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The Best Anime From Every Decade

New Evangelion stuff. What does it mean? Who knows.

Asking some rooms of people “what is the best anime?” could start a fight. It’s a question that tends to elicit very strong emotions, because anime generates strong emotional ties. I’ve already stated, for example, what I think the best single episode of anime is. But comparing a series that has run for twenty-five years to a series constructed only to have twelve episodes is kind of like comparing apples to a walrus. There are many “best” anime out there but is it even possible to break down the best anime of every decade?

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Dear reader, I have tried. When the decade in question was a difficult one to narrow down (so, all of them), I found the criteria I relied most on was legacy. Was there a certain beloved series from each decade that left an indelible stamp on the genre and/or its reception, without which the world of anime wouldn’t be the same? The answer, for each decade, was usually “yes.” Here are the best anime from every decade.

1960s: Tetsuwan Atom, a.k.a Astro Boy (1963)

Image from the theme song of the 1963 Tetsuwan Atom series, aka Astro Boy

Tetsuwan Atom was the very first Japanese cartoon made specifically for a half-hour block on TV. While smaller, three-minute series existed, Japanese TV had previously filled its half-hour cartoons blocks with imports like The Flintstones. As such, Tetsuwan Atom — better known to Western audiences as Astro Boy — became the first “proper” anime. The series was so popular that it went overseas, establishing a market for anime in the West. Even rooted a bunch of still-used anime tropes, like the big eyes and fancy hair, are rooted in Tetsuwan Atom. It’s rather important in anime history.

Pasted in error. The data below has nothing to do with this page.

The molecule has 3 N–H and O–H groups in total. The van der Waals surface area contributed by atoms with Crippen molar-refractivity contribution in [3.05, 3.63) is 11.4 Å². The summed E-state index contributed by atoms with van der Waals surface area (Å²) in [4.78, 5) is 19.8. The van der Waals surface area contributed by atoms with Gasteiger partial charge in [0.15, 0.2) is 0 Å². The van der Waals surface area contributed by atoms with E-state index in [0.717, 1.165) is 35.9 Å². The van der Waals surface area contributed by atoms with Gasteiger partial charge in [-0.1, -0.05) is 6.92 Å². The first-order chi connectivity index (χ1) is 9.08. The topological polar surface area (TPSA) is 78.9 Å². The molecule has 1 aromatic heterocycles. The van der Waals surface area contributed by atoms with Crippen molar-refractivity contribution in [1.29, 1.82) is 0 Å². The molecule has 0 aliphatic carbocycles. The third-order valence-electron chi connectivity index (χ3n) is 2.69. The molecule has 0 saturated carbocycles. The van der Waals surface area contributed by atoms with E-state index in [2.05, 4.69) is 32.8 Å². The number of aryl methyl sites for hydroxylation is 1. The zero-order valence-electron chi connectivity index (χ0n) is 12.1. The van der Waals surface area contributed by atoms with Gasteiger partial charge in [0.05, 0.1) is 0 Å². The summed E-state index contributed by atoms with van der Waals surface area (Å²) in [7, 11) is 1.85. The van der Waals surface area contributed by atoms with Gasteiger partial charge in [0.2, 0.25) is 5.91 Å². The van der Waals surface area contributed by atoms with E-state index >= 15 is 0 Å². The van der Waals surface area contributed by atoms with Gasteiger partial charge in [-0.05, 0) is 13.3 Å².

Honorable Mentions: Kimba the White Lion, Speed Racer

1970s: Ashita no Joe, a.k.a Tomorrow’s Joe (1970)

Screenshot from Ashita no Joe, aka Tomorrow's Joe

One of the first sports anime, Ashita no Joe was an institution in ’70s Japan, and its influence can still be readily felt. The show’s animation also still looks amazing, and its score rules. Watching clips of Ashita no Joe, it’s hard to believe the show came out in 1970. You can draw a straight line from Joe getting punched in the ring, blood spewing from his mouth, shadowy linework galore, to Eren Jaeger giving dark looks forty years later.

Honorable Mentions: Lupin III, Mobile Suit Gundam, Future Boy Conan, The Rose of Versailles, Heidi Girl of the Alps

1980s: Dragon Ball / Dragon Ball Z

Dragon-Ball-Z

I love One Piece. But even I know that there would be no One Piece — nor Naruto, nor Bleach — without Dragon Ball. Dragon Ball is the grandaddy of modern shounen, and anyone who enjoys the Big Three or any of the deluge of series inspired by them owes it a debt of gratitude. Have I seen Dragon Ball? No. But I owe it a debt of gratitude.